Nicaila Matthews Okome 32:20

So guys, I know investing and trading can seem really intimidating and complicated, but it doesn't have to be that way. Episode 301 Guest Terry Joma runs one of the top investing education programs out there. It's called trade and travel. It's an on demand course with really thorough lessons that explain everything. And it also features weekly coaching with Terry herself and a very active private Facebook community. How do I know because I'm also a trade and travel student and trade and travel is helping me to break through the intimidation that I've always felt around stocks. So Terry teaches you the difference between long versus short selling, she teaches you everything you need to know about getting set up where to invest, how to invest, she teaches you how to trade stocks as a side hustle to earn extra income and how to set concrete goals realistic goals, how to pace yourself trading and it's not something you need to do every day. You know, Terry really shows you how to do it in a realistic side hustle way so that you're trading but you're also you know having an impact and making wise choices. So go ahead and learn more and sign up for the trade and travel program at side hustle pro.co/trade and travel and I'll link to it in the show notes. To trade and travel. You can learn how to trade as a side hustle and supplement your income with training. So sign up for trade and travel at side hustle pro.co/trade and travel one more time that side hustle pro.co/trade and travel

many thanks to today's sponsor Thrive Cosmetics for sponsoring today's episode. So I really appreciate drives clean skin loving ingredients and the fact that their products have no parabens, sulfates or phthalates. Their products are certified 100% vegan and cruelty free and one of my favorite products is the lip gloss. I use it to just put on top as my last layer and I've been searching for a really good clear lip gloss and I finally found the perfect one from Thrive Cosmetics. It's not too sticky. It's not overly shiny because I'm too grown for that. It just has a nice subtle shine to it. All right. And can we talk about this liquid extensions mascara, I tried it out and it is worth the hype. It has over 15,005 star reviews and with good reason because it really is a lengthening mascara that brings out your eyes and it lasts all day without clumping, smudging or flaking plus it's easy to remove sometimes when I'm taking off mascara I would have like dark residue around my eyes but this comes off really easily. So definitely check out Thrive Cosmetics you guys and cause it is in the name for a reason, by the way, they have a bigger than beauty promise in which every single purchase supports organizations that help communities thrive, you get it. And right now you can get 15% off your first order when you visit, thrive cosmetics.com/hustle Pro that's Thrive Cosmetics. Ca us, e me tics.com/hustle Pro for 15% off your first order, enjoy I'm glad you brought up the money piece because what you're doing does require capital. And I mean, what are some of the things you've done to raise capital? So you've obviously you've used your own money, you've also applied for programs. So what are some of the ways you've access capital for this business?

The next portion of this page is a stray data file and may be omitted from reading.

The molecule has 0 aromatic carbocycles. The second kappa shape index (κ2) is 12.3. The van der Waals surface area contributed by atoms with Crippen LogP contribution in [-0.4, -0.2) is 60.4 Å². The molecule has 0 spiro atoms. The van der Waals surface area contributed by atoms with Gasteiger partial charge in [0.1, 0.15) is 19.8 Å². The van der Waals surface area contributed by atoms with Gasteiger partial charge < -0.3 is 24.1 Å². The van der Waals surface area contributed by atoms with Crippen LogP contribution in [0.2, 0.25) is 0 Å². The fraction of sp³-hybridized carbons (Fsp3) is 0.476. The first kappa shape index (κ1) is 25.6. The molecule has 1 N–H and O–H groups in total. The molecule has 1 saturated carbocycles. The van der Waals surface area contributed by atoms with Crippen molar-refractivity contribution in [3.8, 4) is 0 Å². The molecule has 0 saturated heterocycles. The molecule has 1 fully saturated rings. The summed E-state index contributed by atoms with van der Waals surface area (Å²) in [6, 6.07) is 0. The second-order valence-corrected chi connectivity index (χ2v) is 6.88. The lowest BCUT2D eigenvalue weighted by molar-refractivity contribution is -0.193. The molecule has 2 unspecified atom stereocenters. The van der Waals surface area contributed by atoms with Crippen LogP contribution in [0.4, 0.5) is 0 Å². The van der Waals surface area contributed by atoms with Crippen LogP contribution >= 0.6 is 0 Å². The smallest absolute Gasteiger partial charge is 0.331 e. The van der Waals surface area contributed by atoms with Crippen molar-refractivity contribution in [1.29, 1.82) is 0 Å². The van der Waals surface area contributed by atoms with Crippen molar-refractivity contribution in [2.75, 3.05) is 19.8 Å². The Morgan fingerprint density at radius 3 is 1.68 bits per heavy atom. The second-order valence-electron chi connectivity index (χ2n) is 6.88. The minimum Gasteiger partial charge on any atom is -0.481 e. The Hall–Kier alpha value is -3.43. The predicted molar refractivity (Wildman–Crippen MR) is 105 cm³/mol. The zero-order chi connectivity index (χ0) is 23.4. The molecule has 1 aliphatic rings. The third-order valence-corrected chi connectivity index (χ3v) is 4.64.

Tiffini Gatlin 35:54